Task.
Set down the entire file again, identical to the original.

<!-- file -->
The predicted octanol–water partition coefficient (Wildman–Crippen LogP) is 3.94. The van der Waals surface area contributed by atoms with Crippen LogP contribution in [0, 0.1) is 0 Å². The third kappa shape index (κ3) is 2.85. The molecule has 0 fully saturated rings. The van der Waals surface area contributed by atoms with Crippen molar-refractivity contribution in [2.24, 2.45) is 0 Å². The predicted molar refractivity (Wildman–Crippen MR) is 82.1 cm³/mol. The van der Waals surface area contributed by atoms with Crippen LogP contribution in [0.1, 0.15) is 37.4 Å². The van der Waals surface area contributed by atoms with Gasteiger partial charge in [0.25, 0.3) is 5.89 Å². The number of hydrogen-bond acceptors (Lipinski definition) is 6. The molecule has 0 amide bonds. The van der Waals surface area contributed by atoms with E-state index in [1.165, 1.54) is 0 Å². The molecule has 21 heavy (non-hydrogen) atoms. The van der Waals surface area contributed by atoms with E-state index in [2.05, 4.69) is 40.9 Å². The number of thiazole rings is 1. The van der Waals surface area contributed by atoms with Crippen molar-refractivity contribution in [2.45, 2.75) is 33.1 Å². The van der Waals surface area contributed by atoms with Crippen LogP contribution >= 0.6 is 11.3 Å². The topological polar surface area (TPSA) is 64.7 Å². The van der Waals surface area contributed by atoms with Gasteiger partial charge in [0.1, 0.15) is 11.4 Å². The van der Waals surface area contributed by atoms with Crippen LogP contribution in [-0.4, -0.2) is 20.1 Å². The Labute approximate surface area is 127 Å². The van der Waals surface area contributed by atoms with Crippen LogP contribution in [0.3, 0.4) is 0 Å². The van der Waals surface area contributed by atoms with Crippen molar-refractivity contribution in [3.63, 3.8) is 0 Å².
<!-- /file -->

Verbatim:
The predicted octanol–water partition coefficient (Wildman–Crippen LogP) is 3.94. The van der Waals surface area contributed by atoms with Crippen LogP contribution in [0, 0.1) is 0 Å². The third kappa shape index (κ3) is 2.85. The molecule has 0 fully saturated rings. The van der Waals surface area contributed by atoms with Crippen molar-refractivity contribution in [2.24, 2.45) is 0 Å². The predicted molar refractivity (Wildman–Crippen MR) is 82.1 cm³/mol. The van der Waals surface area contributed by atoms with Crippen LogP contribution in [0.1, 0.15) is 37.4 Å². The van der Waals surface area contributed by atoms with Gasteiger partial charge in [0.25, 0.3) is 5.89 Å². The number of hydrogen-bond acceptors (Lipinski definition) is 6. The molecule has 0 amide bonds. The van der Waals surface area contributed by atoms with E-state index in [1.165, 1.54) is 0 Å². The molecule has 21 heavy (non-hydrogen) atoms. The van der Waals surface area contributed by atoms with E-state index in [2.05, 4.69) is 40.9 Å². The number of thiazole rings is 1. The van der Waals surface area contributed by atoms with Crippen molar-refractivity contribution in [2.45, 2.75) is 33.1 Å². The van der Waals surface area contributed by atoms with Crippen LogP contribution >= 0.6 is 11.3 Å². The topological polar surface area (TPSA) is 64.7 Å². The van der Waals surface area contributed by atoms with Gasteiger partial charge in [0.1, 0.15) is 11.4 Å². The van der Waals surface area contributed by atoms with Crippen LogP contribution in [-0.4, -0.2) is 20.1 Å². The Labute approximate surface area is 127 Å². The van der Waals surface area contributed by atoms with Crippen LogP contribution in [0.3, 0.4) is 0 Å². The van der Waals surface area contributed by atoms with Crippen molar-refractivity contribution in [3.63, 3.8) is 0 Å².